“How do you move on? You move on when your heart finally understands that there is no turning back.”
― J.R.R. Tolkien

If you are new here then you might not understand the “again” part of the title. Tolkien is one of my favorite authors from childhood. Regularly I feature on of his quips, or a phrase from one of his novels and apply it to the present. Here we have some direct, and extremely effective advice from Tolkien.

His answer to the question is prophetic as it’s so hard to get to that point but for any of us who have been there know, once you do get there it just clicks. Living in the past isn’t a horrible use of your time. It allows you to reflect on what transpired and to understand how to prevent, or emulate the outcome.

Matter of the heart? I am no expert although I’ve had my share of relationships. When you do realize that it’s truly “over” it can be one of the saddest days of your life. It’s also an opportunity, a chance to start a new journey. To put it bluntly, if you don’t let go of the past you will never move forward.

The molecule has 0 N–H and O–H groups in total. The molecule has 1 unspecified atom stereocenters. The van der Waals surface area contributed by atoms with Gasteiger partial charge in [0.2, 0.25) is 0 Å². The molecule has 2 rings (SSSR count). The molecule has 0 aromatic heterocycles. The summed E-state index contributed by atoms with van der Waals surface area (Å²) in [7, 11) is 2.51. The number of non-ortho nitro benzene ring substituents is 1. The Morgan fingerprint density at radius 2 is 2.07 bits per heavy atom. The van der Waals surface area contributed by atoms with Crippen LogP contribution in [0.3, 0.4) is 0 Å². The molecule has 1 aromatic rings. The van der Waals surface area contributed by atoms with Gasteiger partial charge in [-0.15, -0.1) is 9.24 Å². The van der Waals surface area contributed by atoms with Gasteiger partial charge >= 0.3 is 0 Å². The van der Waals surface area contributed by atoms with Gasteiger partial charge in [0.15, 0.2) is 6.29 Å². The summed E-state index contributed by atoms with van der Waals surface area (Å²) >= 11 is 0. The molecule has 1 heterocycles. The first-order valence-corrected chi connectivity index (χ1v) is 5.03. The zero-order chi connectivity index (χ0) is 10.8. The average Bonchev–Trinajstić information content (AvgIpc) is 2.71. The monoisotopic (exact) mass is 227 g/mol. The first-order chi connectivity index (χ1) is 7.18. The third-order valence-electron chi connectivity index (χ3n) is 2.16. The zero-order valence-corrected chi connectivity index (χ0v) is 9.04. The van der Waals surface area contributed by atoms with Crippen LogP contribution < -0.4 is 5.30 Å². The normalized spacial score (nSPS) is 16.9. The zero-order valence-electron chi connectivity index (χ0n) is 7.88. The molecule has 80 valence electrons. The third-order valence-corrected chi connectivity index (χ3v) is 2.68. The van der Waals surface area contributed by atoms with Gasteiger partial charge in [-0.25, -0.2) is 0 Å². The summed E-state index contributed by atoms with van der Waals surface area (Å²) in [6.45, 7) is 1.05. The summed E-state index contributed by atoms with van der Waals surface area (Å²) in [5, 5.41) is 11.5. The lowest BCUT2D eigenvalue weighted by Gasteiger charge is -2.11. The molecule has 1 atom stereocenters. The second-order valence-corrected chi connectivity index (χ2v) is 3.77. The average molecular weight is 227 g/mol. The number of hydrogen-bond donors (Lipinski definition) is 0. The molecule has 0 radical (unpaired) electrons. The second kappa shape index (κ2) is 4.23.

The heart is always the last to follow. When we look back its easy to cherry pick specific instances of “X” to justify how we feel currently. Move on, it’s time. You’re ready, they are ready (or already have). Your heart will thank you for it.

Looking for more Wisdom from Tolkien? Click here

Gandalf

The Wisdom of Tolkien…Again..

“Wise men speak only of what they know”
― J.R.R. Tolkien